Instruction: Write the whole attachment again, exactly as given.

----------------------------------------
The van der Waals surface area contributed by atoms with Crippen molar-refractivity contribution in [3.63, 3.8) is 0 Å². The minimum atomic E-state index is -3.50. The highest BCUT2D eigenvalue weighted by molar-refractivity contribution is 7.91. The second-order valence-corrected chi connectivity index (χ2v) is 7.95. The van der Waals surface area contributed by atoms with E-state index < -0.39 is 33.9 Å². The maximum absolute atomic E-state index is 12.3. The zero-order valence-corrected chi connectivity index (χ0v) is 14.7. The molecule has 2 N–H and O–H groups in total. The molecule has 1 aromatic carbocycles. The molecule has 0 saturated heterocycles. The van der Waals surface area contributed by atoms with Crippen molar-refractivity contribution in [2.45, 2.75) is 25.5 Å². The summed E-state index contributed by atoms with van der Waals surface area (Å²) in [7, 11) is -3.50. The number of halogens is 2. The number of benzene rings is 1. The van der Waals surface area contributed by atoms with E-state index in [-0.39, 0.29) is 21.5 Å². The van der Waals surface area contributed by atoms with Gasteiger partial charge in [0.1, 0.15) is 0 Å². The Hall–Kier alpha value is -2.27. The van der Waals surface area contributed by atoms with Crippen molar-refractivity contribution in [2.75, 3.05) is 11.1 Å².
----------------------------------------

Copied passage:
The van der Waals surface area contributed by atoms with Crippen molar-refractivity contribution in [3.63, 3.8) is 0 Å². The minimum atomic E-state index is -3.50. The highest BCUT2D eigenvalue weighted by molar-refractivity contribution is 7.91. The second-order valence-corrected chi connectivity index (χ2v) is 7.95. The van der Waals surface area contributed by atoms with E-state index < -0.39 is 33.9 Å². The maximum absolute atomic E-state index is 12.3. The zero-order valence-corrected chi connectivity index (χ0v) is 14.7. The molecule has 2 N–H and O–H groups in total. The molecule has 1 aromatic carbocycles. The molecule has 0 saturated heterocycles. The van der Waals surface area contributed by atoms with Crippen molar-refractivity contribution in [2.45, 2.75) is 25.5 Å². The summed E-state index contributed by atoms with van der Waals surface area (Å²) in [7, 11) is -3.50. The number of halogens is 2. The number of benzene rings is 1. The van der Waals surface area contributed by atoms with E-state index in [-0.39, 0.29) is 21.5 Å². The van der Waals surface area contributed by atoms with Gasteiger partial charge in [0.1, 0.15) is 0 Å². The Hall–Kier alpha value is -2.27. The van der Waals surface area contributed by atoms with Crippen molar-refractivity contribution in [2.75, 3.05) is 11.1 Å².